POP Editorial Services LLC | Guest Post: Mister Stevens, by W.K. Dwyer
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Guest Post: Mister Stevens, by W.K. Dwyer

The writing prompt in January’s Hop On Newsletter was “Don’t tell.” I’m pleased to publish here W.K. Dwyer’s response, a poem titled “Mister Stevens.” Do you remember Freshman English class?

Mister Stevens

by W.K. Dwyer

there was this thing you heard
in writing class. you remember—
first period, maybe, spent staring
eyelids half empty, like a subtle hint

aimed at mister Stevens — Reginald Stevens
really? you thought to yourself,
and that bow tie, yeah that’s trending
as he scribbled words madly on the board:
“and the poem kicked butt”
“expository!” he shouted, like a call to arms,
twirling around, to face a battalion sleeping
and then sniffed and sipped loudly on tea
as if not blushing
and you looked down,
set your phone to silent
so you could text, because it was life or death
survival through sarcasm, like: oh my god, these teachers
check yer yahoo, we were borne
in the last millennium
or maybe you had your head sideways
propped on an elbow, hiding an earbud
and had Swimming Pools playin’
because them lyrics was so lit
unlike the whatever, coming from mister
half-British, half-what-is-that? accent
mister Couldn’t Make It As A Writer
droning on, like a slow yawn,
set to the crashing bore
of Powerpoint slides
but, you know, maybe there was a moment
like a glitch, a stupid selfie gone viral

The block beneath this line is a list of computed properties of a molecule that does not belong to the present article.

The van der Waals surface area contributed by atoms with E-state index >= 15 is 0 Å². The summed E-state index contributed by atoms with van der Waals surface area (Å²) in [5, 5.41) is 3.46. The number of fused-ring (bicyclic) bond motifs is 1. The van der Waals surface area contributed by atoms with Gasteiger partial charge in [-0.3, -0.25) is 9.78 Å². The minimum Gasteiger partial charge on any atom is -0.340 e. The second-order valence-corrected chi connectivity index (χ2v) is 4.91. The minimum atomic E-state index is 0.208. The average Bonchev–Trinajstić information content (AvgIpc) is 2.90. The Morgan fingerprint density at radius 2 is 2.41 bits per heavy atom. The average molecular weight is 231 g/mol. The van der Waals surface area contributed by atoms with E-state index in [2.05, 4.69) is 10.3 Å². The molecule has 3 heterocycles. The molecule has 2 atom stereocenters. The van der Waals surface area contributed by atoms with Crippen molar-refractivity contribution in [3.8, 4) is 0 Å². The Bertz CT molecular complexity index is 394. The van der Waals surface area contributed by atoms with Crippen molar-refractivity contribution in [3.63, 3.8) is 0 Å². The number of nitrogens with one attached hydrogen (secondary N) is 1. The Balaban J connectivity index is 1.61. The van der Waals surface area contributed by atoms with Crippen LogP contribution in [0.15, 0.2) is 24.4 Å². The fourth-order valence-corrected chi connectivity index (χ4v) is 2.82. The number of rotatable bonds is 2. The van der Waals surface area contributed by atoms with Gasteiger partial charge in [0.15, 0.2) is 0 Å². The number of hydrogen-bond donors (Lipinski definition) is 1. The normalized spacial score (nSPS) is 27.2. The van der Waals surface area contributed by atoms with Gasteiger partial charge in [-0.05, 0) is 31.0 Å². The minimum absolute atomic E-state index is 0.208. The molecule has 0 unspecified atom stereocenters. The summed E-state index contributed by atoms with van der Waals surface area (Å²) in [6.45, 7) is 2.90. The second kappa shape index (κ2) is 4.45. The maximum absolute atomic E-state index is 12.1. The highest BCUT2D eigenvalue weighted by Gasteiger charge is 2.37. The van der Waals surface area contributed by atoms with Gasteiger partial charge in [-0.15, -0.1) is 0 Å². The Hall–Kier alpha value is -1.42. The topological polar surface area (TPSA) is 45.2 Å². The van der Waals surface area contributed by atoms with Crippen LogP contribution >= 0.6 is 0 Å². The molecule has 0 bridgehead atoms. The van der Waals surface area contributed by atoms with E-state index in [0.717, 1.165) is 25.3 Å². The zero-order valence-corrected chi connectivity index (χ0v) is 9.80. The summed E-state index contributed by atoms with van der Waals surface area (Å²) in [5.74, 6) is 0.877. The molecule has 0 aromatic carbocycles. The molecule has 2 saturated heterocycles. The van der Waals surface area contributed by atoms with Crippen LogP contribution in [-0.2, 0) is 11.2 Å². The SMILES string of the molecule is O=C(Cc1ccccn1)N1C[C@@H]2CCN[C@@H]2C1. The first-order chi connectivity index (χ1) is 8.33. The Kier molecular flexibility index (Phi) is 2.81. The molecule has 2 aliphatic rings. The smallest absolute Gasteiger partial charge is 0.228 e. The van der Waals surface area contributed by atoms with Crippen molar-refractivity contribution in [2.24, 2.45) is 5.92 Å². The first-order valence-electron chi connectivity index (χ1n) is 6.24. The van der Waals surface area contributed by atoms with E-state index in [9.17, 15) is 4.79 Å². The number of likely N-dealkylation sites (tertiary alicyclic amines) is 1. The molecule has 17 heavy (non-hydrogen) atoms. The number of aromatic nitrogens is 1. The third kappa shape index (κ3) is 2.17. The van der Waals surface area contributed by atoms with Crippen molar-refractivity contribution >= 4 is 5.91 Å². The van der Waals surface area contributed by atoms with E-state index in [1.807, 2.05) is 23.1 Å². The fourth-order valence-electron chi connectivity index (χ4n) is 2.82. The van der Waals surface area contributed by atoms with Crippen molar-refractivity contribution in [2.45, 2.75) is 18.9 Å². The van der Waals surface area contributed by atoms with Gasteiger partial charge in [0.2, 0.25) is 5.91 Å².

a moment where he f’d up
and something not totally un-hip slipped through
floated like that feather in Forrest Gump
your parents made you watch that day
drifted its way, casually, past all those sleeping heads
and into the back row
and maybe it got in, like you did that club, underage
in through that other ear of yours
and for some reason it echoed, like all the way, turnt up
yeah, maybe you thought to yourself:
show and don’t tell? wait, that actually makes sense
and you kept it with you, sort of forgotten
like a gun you’d never need
and then one day, when you found yourself beat up
looking for a job, a new life, new you, having lost everything
cos you liked too much, or unliked too little
driving home one weekend
to cry on old shoulders
maybe one day, you found yourself digging through attic boxes
saw the poem marked “A”
and you remembered having heard that thing
imma write that poem, your words played back
imma kill this, Mister Stevens, I got this
imma spit some shit, like Kendrick

and you did
Dwyer head shotW.K. Dwyer is the author of The Killing Flower, a social sci-fi novel inspired by the events of 9/11. He holds a bachelor’s degree in Aerospace Engineering and has done post-graduate work in AI and cognitive science. He works as a government contractor, developing targeting systems for counterterrorism.

Katherine Pickett
  • Powerful. Good choice, Katherine! I’m going to share this with a creative writing professor friend.

    February 5, 2017 at 1:55 pm